- For the presentation of the 23 geosites, the elected council officials of the Chablais had to choose between a “new technology” mediation solution and a “classic” mediation solution (traditional information panels, small amount of supporting new technology). The elected council officials chose the classic solution, partly because of the frontier location of the Chablais, partly due to cost expectations and partly thought lack of interest / confidence in new technology mediation possibilities. Overall, it can now be seen that a high end “new technology” mediation package could have delivered very powerful mediation tools more cheaply than the classic solution.
your technology solutions only once the project team has an appreciation of
- new technology choices
- best fit with the underlying data,
- communication objectives.
- General – any other issues and ideas.
- There are a number of low cost / free new technology options – it does not have to be expensive
- The content team needs to have an appreciation of new technology options so that an initial organisation of material can be started ahead of the true engagement of the specialist consultants. Preparing content is a lengthy process and can complicate and extend the project timetable.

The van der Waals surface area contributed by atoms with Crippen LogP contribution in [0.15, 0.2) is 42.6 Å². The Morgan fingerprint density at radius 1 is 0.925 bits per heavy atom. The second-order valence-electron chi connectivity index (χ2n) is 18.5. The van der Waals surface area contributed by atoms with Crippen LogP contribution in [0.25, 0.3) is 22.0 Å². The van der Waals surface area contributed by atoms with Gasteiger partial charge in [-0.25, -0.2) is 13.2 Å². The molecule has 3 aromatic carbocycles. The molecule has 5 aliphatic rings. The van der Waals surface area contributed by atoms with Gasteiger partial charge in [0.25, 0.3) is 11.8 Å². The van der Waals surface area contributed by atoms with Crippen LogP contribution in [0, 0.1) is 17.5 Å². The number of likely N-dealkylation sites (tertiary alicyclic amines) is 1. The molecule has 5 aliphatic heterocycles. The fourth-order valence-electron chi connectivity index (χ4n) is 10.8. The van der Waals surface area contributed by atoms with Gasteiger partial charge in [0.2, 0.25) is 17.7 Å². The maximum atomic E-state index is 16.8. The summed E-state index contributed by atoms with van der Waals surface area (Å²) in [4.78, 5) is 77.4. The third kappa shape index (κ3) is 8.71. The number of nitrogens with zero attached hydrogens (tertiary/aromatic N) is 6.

- Be selective about what roles you award consultants, it is rare to find a consultancy that can truly wear many hats covering many disciplines.
- Who chooses the consultants? Care has to be taken when tendering for consultants when there is limited new technology expertise in-house. Try to use the simplest form of public tender possible as it can be very time consuming.
- New technology can be a very powerful tool in extending the understanding of heritage. For example, a 3D film reconstruction of a plasterworks has considerably improved the understanding and spatial organisation of this important industrial site. It has also proved to be a very useful tool in explaining an inaccessible heritage site within the village.